The elderly folk in Goa may not have heard of a ton of new fangled resorts in Goa, but you can bet they’ve all heard of Cidade De Goa.
Situated at the end of the Miramar stretch, on turning left at the Dona Paula Circle, Cidade De Goa is one of the oldest luxury properties in the state. It stands tall on the side of a hill, overlooking a private stretch of beach. The resort is at a fair distance from the buzzing beaches of North Goa but great for those who like being pampered in a peaceful atmosphere.
Through the years, this famed resort has cherished and promoted the cultural traditions of Goa’s past. Noite de Fado or Fado Night is one such tribute and is held on the first Tuesday of every month at one of the restaurants, Alfama. While I’m a lover of art, music and culture, I’ve only heard of this Portuguese style of music in conversation, but never experienced it. Mandos, Dulpods and Dekhnis on the other hand, are far more common.
Alfama Restaurant evokes comparison to the era gone by and is a befitting location for the event. From the moment you walk in, you are transported to a Latin square in Lisbon, with it’s Portuguese styled balcaos, whitewashed pillars, intimate alcoves and bright murals. Just sitting here makes you feel like you’ve taken a trip to Portugal several decades ago, listening to a live musician playing on the street, entertaining passer-bys and diners overlooking the square from various cafes.
A special 4 course menu is prepared only for Fado night, and as you’re seated, a waiter takes you through the choices you have. You pick one out of 2 soups, one of two salads, one of 4-5 mains and there’s only one dessert option available. They bring you your drinks and a bread basket with flavoured butter and are off into the kitchen. Before long, the lights dim and all eyes are on the musicians who walk out.
Sonia Shirsat, one of Goa’s most famous fadistas begins the evening with a short introduction to the soulful music. She explains how Fado, these Portuguese songs, are mellifluously haunting and centre around the sea, sailors, ships, love, loss, guilt, passion, sorrow, yearning, death…
A Fado, she explains, was sung by the families and lovers of sailors who sailed off on voyages to discover new lands. As they are left behind, they don’t know whether they will see each other again and so, these expressive, satirical songs capture all the emotion. They leave you in what can be called ‘Saudade,’ which means ‘in a state of longing or nostalgia.’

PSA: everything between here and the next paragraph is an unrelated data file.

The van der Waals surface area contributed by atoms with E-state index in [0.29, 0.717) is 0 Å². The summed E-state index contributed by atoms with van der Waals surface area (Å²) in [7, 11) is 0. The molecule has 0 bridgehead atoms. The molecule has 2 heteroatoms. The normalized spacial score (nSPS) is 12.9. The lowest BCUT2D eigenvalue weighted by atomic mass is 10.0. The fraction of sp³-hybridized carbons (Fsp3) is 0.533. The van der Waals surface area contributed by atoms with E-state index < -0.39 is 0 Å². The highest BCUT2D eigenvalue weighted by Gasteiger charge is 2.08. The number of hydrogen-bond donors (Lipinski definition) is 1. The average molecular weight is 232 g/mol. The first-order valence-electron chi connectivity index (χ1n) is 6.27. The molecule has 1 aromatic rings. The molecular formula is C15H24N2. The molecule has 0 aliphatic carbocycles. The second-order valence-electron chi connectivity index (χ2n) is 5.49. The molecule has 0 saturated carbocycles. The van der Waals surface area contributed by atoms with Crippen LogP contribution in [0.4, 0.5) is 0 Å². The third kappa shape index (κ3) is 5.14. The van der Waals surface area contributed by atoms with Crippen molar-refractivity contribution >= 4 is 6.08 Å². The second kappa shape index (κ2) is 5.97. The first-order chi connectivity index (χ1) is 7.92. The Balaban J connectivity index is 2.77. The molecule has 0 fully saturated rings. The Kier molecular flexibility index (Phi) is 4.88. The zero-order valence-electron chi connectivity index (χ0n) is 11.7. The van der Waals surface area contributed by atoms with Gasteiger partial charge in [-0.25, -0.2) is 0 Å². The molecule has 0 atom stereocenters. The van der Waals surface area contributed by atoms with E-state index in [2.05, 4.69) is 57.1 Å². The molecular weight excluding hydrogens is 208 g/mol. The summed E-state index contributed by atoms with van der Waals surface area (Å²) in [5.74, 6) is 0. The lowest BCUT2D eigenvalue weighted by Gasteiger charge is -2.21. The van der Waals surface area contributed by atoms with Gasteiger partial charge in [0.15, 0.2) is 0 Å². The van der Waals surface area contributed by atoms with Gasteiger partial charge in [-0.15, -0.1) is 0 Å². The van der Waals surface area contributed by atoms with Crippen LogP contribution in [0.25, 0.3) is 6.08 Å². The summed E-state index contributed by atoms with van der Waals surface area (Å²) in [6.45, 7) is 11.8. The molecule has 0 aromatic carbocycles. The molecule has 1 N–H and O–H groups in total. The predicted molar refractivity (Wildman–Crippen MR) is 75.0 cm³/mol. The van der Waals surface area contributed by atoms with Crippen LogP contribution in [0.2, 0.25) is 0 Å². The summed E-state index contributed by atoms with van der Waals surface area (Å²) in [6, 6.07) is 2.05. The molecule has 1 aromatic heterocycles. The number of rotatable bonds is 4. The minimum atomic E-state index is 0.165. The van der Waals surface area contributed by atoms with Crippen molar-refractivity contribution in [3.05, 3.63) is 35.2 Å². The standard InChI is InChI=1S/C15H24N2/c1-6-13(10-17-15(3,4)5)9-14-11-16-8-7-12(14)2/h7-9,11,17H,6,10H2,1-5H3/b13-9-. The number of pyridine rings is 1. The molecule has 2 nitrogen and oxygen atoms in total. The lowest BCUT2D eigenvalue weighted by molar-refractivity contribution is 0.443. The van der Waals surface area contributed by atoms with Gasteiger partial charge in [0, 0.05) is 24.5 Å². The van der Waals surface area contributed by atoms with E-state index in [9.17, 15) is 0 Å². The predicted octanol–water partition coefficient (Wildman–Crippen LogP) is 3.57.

Three other fadiastas sing at every Note de Fado here, notably, the Cotta Family, a family that has been preserving the art for generations. Minguel Cotta, his daughter Chantalle and yet another fadista, Nadia Rebello. The Cotta son, Franz Schubert Cotta accompanies them on the Portuguese guitar while Reniel Costa plays along on the guitar. Before the start of each Fado, the fadista gave listeners a two line brief of what the song was about. It’s hard to say who sang the best – we marvelled at the power of everyone’s voices (all of them sung without a microphone and each drew us in, even though the words were foreign.)
The lights come back on between each of the 4 sets and every time, one course of food is brought out. During this time, the fadistas walk around individually, visiting guests at their table.
First off, Mum and I tried the salads – Trilogia de Mariscos, a trilogy of deep blue sea crab xec xec, butter poached prawns and calamari wheel, as well as Salada de Alcachofra, Ervilihas e Mesclun com Tapenade de Azeitona (spicy artichoke, olive tapenade, green peas, mesclun parmesan shavings with cafreal dressing). These weren’t conventional salads, but were small, beautifully plated dishes that looked better than they tasted.
We picked both options of soups, too. The Sopa de Frango (chorizo scented chicken and roasted pepper) one was quite delicious and the smell of smoky chorizo was apparent. The Sopa de Tomate e Manjericao was a milder, lighter veg option made up of tomatoes and basil consumme with a parmesan red croute.
There were a handful of mains to choose from. The frango recheado com Congumelos (mushroom filled xacuti chicken, cumin mash, carrot confit and xacuti jus) was intriguing! Sesame coated breadsticks jutted out from between two pieces of juicy chicken laid on a bed of mash. And those carrots were deceptive! They looked just like cheeseballs!
My Mum had the Peixe Assado which was a large, beautiful slab of boneless fish on bean ragout with wilted greens and balchao butter sauce. This was a truly harmonious dish and was way better than my chicken.
Not one, but 3 desserts arrived on a platter to end the show. A petit sized piece of moist almond cake, some rice pudding and tender coconut ice cream! All 3 were great but the cake was the clear winner. Delicate flavour combos and seriously nom nom!
I’ll say one thing for the food – it was unexpected in every sense. All the dishes were innovatively presented, and the pairings were unconventional. Taste-wise, some were better than others and there is scope for improvement. I’m not sure the fare would appeal to everyone, but if you’re up for trying something new, you may enjoy it!
Would I recommend Noite de Fado to everyone I know? Most definitely! If you’re a culture vulture visiting Goa, make sure to reserve your table on the first Tuesday of every month at Alfama. I guarantee it will be a memorable night!
Catch you later!